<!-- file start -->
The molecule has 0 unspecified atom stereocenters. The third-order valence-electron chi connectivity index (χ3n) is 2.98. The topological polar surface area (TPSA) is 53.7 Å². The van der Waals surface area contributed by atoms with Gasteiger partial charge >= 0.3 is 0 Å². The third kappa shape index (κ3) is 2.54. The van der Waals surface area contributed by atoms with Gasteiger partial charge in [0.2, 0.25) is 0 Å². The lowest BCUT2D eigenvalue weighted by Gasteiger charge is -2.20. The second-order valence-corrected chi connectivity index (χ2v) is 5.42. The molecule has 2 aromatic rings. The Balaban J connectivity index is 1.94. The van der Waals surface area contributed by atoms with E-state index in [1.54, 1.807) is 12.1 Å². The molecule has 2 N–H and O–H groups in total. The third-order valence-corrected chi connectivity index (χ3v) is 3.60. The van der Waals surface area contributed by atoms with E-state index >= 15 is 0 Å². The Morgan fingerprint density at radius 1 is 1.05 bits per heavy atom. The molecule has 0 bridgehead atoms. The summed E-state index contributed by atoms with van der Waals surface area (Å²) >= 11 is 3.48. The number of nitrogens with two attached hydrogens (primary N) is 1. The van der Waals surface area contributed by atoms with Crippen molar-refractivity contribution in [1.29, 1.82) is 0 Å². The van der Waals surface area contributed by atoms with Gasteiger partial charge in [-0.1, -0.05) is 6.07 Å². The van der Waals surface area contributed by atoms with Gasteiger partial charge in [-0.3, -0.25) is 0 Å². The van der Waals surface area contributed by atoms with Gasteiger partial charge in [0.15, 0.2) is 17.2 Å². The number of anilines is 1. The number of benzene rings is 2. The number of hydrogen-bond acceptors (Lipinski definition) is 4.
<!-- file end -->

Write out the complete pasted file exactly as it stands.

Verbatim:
The molecule has 0 unspecified atom stereocenters. The third-order valence-electron chi connectivity index (χ3n) is 2.98. The topological polar surface area (TPSA) is 53.7 Å². The van der Waals surface area contributed by atoms with Gasteiger partial charge >= 0.3 is 0 Å². The third kappa shape index (κ3) is 2.54. The van der Waals surface area contributed by atoms with Gasteiger partial charge in [0.2, 0.25) is 0 Å². The lowest BCUT2D eigenvalue weighted by Gasteiger charge is -2.20. The second-order valence-corrected chi connectivity index (χ2v) is 5.42. The molecule has 2 aromatic rings. The Balaban J connectivity index is 1.94. The van der Waals surface area contributed by atoms with E-state index in [1.54, 1.807) is 12.1 Å². The molecule has 2 N–H and O–H groups in total. The third-order valence-corrected chi connectivity index (χ3v) is 3.60. The van der Waals surface area contributed by atoms with E-state index >= 15 is 0 Å². The Morgan fingerprint density at radius 1 is 1.05 bits per heavy atom. The molecule has 0 bridgehead atoms. The summed E-state index contributed by atoms with van der Waals surface area (Å²) >= 11 is 3.48. The number of nitrogens with two attached hydrogens (primary N) is 1. The van der Waals surface area contributed by atoms with Crippen molar-refractivity contribution in [1.29, 1.82) is 0 Å². The van der Waals surface area contributed by atoms with Gasteiger partial charge in [-0.1, -0.05) is 6.07 Å². The van der Waals surface area contributed by atoms with Gasteiger partial charge in [-0.3, -0.25) is 0 Å². The van der Waals surface area contributed by atoms with Gasteiger partial charge in [0.15, 0.2) is 17.2 Å². The number of anilines is 1. The number of benzene rings is 2. The number of hydrogen-bond acceptors (Lipinski definition) is 4.